Albert Behler, president and chief executive of the New York-based Paramount Group, has kept busy in Washington, D.C., this year.
In early August, the privately held real estate investment and management firm completed its purchase of Tishman Speyer’s iconic Commercial National Bank Building, located within one block of the White House.
“This transaction represented an exciting opportunity to add another trophy asset with premier tenancy to our growing presence in the D.C. market,” Mr. Behler said in a company statement. “We look forward to continuing our growth in the District as great opportunities present themselves.”
Mr. Behler paid $183 million for the historic 11-story, 225,000-square-foot property at 700 14th Street NW that was built in 1917, according to D.C. property records.
Paramount, which controls a portfolio of office properties in New York, D.C. and San Francisco valued at more than $11 billion and totaling approximately 14 million square feet of space, now owns six trophy buildings in the D.C. market, including 1899 Pennsylvania Avenue and 2099 Pennsylvania Avenue, which it purchased in the beginning of 2012.
“Paramount is opportunistically buying what they can, because there’s so much competition right now,” Dan Fasulo, managing director and head of research for Real Capital Analytics, told The Commercial Observer. “They’re not buying vacant buildings either. Skadden Arps has a lease on 95 percent of the Commercial National Bank Building for the next 13 years, so that was an extremely stable bond-like investment.”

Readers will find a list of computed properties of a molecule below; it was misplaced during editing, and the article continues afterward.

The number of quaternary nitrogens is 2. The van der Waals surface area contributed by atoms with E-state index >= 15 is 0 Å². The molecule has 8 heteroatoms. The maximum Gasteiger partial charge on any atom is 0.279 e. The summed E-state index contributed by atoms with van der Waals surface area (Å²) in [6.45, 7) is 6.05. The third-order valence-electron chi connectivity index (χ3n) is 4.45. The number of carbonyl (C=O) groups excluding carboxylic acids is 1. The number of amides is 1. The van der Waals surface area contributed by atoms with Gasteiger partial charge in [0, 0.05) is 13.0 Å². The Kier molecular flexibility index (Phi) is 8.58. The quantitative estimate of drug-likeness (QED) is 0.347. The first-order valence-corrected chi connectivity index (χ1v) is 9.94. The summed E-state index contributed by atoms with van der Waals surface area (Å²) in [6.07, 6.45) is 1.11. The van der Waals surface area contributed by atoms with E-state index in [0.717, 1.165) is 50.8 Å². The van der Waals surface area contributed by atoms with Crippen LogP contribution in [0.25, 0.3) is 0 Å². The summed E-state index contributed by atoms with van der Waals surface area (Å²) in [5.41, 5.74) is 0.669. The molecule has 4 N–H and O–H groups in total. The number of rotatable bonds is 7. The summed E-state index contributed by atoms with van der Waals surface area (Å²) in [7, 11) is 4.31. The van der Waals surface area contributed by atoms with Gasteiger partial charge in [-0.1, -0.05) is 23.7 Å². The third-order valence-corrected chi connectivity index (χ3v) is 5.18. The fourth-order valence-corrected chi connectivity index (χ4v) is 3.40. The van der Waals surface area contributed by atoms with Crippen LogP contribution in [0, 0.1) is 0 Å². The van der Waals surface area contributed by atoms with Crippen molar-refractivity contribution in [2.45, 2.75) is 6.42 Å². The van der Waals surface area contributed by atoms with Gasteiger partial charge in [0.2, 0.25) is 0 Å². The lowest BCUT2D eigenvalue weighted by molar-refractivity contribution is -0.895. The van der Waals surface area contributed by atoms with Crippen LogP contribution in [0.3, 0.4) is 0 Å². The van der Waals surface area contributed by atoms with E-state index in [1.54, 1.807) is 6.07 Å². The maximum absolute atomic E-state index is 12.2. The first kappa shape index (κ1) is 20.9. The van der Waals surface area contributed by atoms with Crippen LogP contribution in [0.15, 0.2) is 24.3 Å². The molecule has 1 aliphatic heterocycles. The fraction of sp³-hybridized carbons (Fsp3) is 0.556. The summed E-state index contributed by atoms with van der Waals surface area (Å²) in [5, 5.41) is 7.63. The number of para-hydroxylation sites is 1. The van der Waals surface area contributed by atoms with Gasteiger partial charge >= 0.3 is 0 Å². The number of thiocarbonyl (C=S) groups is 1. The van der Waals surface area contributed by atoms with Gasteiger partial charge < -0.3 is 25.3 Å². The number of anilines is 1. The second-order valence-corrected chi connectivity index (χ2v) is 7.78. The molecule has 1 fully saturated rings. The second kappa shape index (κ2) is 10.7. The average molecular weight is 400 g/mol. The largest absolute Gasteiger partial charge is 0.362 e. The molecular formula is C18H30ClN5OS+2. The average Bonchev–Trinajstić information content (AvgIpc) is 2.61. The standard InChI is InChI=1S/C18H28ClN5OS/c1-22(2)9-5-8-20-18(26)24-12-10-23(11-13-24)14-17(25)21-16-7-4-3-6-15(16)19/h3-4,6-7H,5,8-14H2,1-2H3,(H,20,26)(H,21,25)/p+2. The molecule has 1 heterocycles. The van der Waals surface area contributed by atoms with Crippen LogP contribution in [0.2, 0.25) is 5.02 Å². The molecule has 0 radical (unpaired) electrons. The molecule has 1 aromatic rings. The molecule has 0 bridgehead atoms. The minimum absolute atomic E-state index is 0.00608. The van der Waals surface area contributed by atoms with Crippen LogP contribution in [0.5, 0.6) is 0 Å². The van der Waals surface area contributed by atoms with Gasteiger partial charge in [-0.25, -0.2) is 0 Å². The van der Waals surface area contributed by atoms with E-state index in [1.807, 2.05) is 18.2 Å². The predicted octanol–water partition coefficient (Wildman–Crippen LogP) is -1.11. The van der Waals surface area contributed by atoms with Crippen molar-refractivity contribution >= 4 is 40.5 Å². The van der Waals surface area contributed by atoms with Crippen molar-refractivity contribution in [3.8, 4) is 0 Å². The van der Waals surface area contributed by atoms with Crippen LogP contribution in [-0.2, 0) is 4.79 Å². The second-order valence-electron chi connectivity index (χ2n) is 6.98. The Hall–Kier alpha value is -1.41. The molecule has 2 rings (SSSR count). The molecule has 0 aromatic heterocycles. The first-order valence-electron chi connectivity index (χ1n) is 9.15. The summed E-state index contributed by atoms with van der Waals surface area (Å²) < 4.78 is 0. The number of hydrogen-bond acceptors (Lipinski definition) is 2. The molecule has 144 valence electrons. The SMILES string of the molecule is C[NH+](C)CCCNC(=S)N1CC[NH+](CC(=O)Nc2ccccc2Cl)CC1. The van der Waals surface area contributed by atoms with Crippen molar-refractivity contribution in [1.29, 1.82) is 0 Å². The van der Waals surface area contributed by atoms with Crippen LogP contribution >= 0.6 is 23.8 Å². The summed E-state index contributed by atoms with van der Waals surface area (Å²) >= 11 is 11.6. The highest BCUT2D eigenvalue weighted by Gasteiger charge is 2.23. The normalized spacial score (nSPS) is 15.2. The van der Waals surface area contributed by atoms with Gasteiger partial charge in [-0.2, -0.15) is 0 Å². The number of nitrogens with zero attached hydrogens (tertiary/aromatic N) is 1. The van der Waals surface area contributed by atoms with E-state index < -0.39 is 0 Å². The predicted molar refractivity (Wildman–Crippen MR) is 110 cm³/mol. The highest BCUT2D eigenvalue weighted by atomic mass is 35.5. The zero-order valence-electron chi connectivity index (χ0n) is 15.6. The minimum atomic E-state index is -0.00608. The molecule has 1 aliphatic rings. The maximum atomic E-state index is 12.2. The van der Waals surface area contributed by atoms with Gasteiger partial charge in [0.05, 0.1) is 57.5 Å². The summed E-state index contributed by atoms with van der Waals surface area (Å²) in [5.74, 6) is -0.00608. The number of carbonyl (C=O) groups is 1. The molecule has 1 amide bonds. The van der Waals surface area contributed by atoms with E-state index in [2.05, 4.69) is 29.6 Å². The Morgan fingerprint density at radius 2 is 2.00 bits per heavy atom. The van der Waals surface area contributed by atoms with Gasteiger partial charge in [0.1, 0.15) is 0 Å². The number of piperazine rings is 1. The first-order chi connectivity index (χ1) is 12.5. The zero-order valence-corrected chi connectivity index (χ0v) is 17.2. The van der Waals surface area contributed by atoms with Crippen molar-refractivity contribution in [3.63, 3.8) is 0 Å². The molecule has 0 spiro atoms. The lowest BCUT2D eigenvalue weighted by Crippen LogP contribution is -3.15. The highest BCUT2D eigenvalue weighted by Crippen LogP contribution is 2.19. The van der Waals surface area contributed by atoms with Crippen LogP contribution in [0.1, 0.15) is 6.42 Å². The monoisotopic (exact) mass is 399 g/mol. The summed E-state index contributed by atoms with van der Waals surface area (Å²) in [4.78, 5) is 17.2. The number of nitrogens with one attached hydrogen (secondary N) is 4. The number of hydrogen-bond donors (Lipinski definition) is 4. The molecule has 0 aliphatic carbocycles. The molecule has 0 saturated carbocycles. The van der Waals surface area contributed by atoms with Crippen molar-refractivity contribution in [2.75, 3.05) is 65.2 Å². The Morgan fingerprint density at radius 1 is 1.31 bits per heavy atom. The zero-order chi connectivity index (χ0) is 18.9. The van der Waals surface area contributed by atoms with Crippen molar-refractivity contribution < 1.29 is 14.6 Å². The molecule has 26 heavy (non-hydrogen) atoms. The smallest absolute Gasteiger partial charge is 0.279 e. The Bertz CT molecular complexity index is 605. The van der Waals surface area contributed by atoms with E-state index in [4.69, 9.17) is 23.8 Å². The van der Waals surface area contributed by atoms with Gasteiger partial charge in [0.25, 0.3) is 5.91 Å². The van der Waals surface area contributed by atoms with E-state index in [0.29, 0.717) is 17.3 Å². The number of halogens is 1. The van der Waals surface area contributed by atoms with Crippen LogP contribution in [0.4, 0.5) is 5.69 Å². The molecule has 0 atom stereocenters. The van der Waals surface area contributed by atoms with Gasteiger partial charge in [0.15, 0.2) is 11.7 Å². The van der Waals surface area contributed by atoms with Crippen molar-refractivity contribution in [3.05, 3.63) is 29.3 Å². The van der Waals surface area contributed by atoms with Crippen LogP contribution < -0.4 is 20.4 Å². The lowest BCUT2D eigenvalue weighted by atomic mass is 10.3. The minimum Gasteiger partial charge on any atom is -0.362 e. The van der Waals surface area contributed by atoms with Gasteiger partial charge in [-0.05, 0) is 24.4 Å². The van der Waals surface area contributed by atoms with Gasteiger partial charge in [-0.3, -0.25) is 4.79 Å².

Prior to that acquisition, Paramount shed one of its 12 New York office properties, Candler Tower at 220 West 42nd Street in Times Square. The real estate firm had purchased the historical building developed by Coca-Cola founder Asa Griggs Candler for a reported $208 million in 2006 and began to shop it around a year later in 2007.
By November 2012, Mr. Behler and company sold the 24-story, 228,000-square-foot building to Epic LLC, an affiliate of U.K. real estate company Epic UK Ltd. run by members of the Elghanayan family, for an undisclosed amount.
“In this sale, we leveraged Candler Tower’s desirability with a profitable sale that will enable Paramount Group to further grow its national portfolio of Class A office properties in the country’s preeminent business centers,” Mr. Behler said at the time of the deal.
Paramount, which was established by German entrepreneur Werner Otto in 1968, has sponsored a series of seven funds since 2003 for investments in the three markets it owns properties in. Looking ahead, Mr. Behler, who has led Paramount since 1991, and the company’s other long-standing senior managers may play a bigger hand in San Francisco, where they hold a 50 percent stake in 1 Market Plaza.
Paramount is currently looking to invest between $150 million and $250 million in San Francisco office properties as part of a total equity raise between $600 million and $1 billion, local real estate news outlet The Registry reported earlier this year. An additional 25 percent of the fund would go to investments in D.C., while the remaining 50 percent would go to investments in New York.
The Pennsylvania Public School Employees’ Retirement System, which approved a commitment of up to $100 million towards the fund, stated in a public document that Paramount “has proven its ability to seek out opportunities that require retenanting a building or managing near-term lease rollover in order to generate attractive returns.” —Damian Ghigliotty